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cies of Oratory from that of popular assemblies, both in matter and delivery. In the latter the Speaker has a much wider range. He is seldom confined to any precise rule; he can fetch his topics from a greater variety of quarters, and employ every illustration which his fancy or imagination can suggest. Here he is at liberty to embellish his delivery with every thing that is elegant, graceful and animated. But at the Bar, the field of speaking is limited to precise law and statute. Imagination is not allowed to take its scope. The advocate has always before him the line, the square and the compass. These it is his business to be continually applying to the subjects under the debate. His delivery, therefore, is considerably circumscribed, when compared with that of the popular orator. It should be adapted to the nature of his composition, accurate, precise and impressive. The ancients took a much larger range in their pleadings than the moderns. The judicial Orations of Demosthenes and Cicero are, therefore, not exact models of the manner of speaking which is adapted to the present state of the Bar. For although these were pleadings spoken in civil or criminal causes, yet, in fact, the nature of the bar anciently, both in Greece and Rome, allowed a much nearer approach to Popular Eloquence, than what it now does. This will evidently appear from the different specimens of ancient. and modern pleading which are annexed.
PAUL'S DEFENCE BEFORE AGRIPPA.
Impressive dignity-awful elevation-sublime enthu siasm solemn, but decisive fortitude. The acknowledgement of former habits of persecution should be marked with a tone and manner expressive of ingenuous, but by no means abject contrition. The recapitulation of the words of the heavenly vi sion, demands the mingled expressions of supernatu ral awe, and a restrained, but conscious exultation.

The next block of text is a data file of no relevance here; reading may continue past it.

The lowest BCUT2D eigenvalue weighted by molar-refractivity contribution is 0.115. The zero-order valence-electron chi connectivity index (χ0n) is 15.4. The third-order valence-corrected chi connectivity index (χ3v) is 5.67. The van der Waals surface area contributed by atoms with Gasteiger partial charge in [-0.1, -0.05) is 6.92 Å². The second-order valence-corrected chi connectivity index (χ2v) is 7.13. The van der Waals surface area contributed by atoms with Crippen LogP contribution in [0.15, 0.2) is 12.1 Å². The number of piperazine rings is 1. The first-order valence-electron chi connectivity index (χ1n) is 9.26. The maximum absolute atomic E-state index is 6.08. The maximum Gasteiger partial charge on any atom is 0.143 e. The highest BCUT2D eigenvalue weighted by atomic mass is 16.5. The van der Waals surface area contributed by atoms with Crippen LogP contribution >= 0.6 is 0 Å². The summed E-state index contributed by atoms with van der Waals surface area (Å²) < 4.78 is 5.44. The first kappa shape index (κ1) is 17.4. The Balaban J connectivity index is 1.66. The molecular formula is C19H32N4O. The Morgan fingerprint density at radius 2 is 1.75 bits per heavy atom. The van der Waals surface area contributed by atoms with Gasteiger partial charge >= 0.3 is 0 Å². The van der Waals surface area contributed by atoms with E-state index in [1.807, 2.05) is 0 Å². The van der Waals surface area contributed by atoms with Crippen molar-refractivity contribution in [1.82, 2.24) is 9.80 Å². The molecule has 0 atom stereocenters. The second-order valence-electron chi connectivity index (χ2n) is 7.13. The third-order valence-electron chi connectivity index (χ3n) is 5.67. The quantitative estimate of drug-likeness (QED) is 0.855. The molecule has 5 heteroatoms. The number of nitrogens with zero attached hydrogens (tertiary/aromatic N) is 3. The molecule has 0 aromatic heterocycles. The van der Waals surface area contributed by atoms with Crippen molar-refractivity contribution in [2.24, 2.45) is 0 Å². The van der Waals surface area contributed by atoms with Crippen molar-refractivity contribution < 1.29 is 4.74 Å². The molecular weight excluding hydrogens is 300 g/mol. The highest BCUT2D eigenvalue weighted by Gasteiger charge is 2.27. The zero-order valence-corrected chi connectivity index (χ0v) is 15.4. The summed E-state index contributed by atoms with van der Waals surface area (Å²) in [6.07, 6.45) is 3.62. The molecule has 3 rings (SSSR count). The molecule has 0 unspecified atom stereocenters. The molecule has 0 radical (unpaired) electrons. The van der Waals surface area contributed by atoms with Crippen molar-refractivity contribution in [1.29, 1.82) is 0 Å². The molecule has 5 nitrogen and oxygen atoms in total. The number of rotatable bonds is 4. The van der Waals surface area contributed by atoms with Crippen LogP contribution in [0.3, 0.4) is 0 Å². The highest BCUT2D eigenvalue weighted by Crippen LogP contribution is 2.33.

I think myself happy, king Agrippa, because 1 shall answer for myself this day before thee, touching all the things whereof I am accused by the Jews; especially because I know thee to be expert in all customs and questions which are among the Jews;, whereof I beseech thee hear me patiently......
My manner of life from my youth, which was at the first among my own nation at Jerusalem, know all the Jews; who knew me from the beginning, (if they would testify,) that after the most rigorous sect of our religion I lived a Pharisee. And now I stand and am judged for the hope of the promise made of God unto our fathers; unto which promise our twelve tribes, instantly serving God day and night, hope to come. For this hope's sake, king Agrippa, I am accused of the Jews. Why should it be thought a thing incredible to you, that God should raise the dead? I verily thought with myself, that I ought to do many things contrary to the name of Jesus of Nazareth; which things I also did in Jerusalem; and many of the saints did shut up in prison; and when they were put to death I gave my voice against them; and I punished them oft in every synagogue, and compelled them to blaspheme; and being exceedingly
mad against them, I persecuted them even unto strange cities.
Whereupon as I went to Damascus, with authority and commission from the chief priests, at mid-day, O king! I saw in the way a light from heaven, above the brightness of the sun, shining round about me, and them that journeyed with me. And when we were all fallen to the earth, I heard a voice speaking unto me and saying, in the Hebrew tongue, "Saul, Saul, why persecutest thou me? It is hard for thee to kick against the goads." And I said, "Who art thou, lord?" And he said, "I am Jesus, whom thou persecutest; but arise and stand upon thy feet; for I have appeared unto thee for this purpose, to make thee a minister, and a witness both of these things thou hast seen, and of those things in the which I will appear unto thee; delivering thee from this people, and from the Gentiles, unto whom now I send thee, to open their eyes, and to turn them from darkness to light, and from the power of Satan unto God; that they may receive forgiveness of sins, and inheritance among them which are sanctified by faith that is in me." Whereupon, O king Agrippa! I was not disobedient unto the heavenly vision, but shewed first to them of Damascus and at Jerusalem, and throughout all the coasts of Judea; and then to the Gentiles, that they should repent and turn to God, and do works meet for repentance. For these causes the Jews caught me in the temple, and went about to kill me. Having therefore obtained help of God, I continue unto this day witnessing both to small and great, saying none other things than those which the prophets and Moses did say should come,that Christ should suffer, and that he should be the first that should rise from the dead, and should shew light unto this people, and to the Gentiles.